As the crisis develops, public expenditure keeps dropping radically. The government has reduced spending on sanitation and electricity, causing 79 patients to die between November 2018 and February 2019 due to electricity shortages in the main hospitals of the country. In addition, the international context and hyperinflation make it increasingly difficult to import necessary equipment, food, and medicines. Ill citizens are not receiving adequate care because of insufficient hospital supplies and lack of medicine, and the food crisis caused by hyperinflation contributes to malnourishment. Lack of medication is also forcing patients infected with HIV to interrupt their therapy. Finally, lack of vaccines has led to a huge decline in childhood vaccinations and a large-scale return of vaccine-preventable diseases, such as measles and diphtheria. Venezuela is suffering through the largest increase of malaria in the world, with over half a million cases in 2018 (even though it had been eradicated in 1961). Suffice it to say, the health situation in Venezuela has become critical.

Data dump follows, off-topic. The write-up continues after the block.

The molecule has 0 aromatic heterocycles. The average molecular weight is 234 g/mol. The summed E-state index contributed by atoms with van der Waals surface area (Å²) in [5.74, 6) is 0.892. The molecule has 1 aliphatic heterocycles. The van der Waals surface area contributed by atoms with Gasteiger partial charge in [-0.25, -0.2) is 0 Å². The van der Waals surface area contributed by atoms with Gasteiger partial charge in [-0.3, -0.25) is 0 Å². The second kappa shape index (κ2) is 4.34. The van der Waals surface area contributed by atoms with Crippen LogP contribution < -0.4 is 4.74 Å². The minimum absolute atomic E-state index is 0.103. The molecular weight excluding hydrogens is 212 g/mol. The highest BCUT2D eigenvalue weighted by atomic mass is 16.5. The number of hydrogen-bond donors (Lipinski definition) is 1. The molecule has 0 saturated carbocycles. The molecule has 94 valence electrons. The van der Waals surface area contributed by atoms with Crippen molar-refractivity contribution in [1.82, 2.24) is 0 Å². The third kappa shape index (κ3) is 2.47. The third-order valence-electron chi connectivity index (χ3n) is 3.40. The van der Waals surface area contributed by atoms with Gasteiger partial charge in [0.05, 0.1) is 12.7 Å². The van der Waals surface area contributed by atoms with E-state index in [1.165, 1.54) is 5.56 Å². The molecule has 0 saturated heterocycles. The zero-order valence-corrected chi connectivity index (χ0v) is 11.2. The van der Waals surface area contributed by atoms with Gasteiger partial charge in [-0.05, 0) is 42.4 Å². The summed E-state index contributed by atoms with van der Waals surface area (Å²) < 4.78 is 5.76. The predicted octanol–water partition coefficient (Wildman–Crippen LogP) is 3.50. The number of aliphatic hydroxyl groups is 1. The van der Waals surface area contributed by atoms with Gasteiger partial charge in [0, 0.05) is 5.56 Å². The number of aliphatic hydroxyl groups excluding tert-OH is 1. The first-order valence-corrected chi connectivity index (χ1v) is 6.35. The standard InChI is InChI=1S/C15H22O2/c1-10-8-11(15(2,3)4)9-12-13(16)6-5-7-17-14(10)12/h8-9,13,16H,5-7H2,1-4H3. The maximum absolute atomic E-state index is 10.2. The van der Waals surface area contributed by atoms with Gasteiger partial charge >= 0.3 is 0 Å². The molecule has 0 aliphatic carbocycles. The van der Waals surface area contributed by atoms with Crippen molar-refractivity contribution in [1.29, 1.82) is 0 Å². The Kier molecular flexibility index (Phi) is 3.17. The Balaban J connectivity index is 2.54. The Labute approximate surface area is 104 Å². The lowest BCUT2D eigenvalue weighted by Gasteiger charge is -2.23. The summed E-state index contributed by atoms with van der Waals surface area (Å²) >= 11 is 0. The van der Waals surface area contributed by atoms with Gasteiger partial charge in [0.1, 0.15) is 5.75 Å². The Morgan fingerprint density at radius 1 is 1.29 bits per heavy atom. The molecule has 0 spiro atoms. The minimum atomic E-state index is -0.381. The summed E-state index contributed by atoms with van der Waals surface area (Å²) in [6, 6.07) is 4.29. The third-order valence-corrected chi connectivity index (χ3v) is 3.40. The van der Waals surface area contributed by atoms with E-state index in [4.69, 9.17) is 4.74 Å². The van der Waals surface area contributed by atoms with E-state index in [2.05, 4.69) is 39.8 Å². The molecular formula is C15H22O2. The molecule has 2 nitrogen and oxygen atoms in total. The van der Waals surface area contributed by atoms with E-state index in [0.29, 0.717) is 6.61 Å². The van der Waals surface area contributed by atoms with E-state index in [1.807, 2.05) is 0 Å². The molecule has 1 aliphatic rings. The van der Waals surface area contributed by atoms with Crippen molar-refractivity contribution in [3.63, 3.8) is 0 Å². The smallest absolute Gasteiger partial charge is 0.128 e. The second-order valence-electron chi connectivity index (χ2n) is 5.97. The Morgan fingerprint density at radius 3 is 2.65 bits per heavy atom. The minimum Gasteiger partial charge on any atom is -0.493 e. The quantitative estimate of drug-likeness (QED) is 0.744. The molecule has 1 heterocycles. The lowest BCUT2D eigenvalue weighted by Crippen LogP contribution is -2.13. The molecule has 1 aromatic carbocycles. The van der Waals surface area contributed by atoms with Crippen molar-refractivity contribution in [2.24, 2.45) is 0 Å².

However, the consequences of this health care collapse are not limited to Venezuela; neighboring countries are also becoming increasingly challenged by the crisis, making it an international emergency. More than four million Venezuelans have now left the country, the "largest [exodus] in the recent history of Latin America and the Caribbean," per the UNHCR. Colombia, Venezuela’s neighboring country, is hosting 1.3 million Venezuelans, the largest number of immigrants from the country in the region. Access to health care for immigrants, especially undocumented immigrants, is a subject of contention all around the world, but the WHO Constitution of 1946 declares that “the highest attainable standard of health [is] a fundamental right of every human being.” Thus, any type of discrimination based on race, nationality, ethnicity, or civil status is a human rights violation. Governments in Latin America commit to this principle to different degrees, but there are challenges to providing universal and accessible health care to any migrants. Emergency departments at the borders are overwhelmed with the number of patients, and are lacking the financial, human and material resources to attend them all. Some families have decided to remain in Venezuela, but consistently cross the Colombian border just to receive vaccinations, seek prenatal care, give birth, purchase medicine, or seek other medical services. Others, such as patients with chronic diseases who are lacking proper medication and treatment, are moving across the borders permanently to seek consistent and lifelong health care.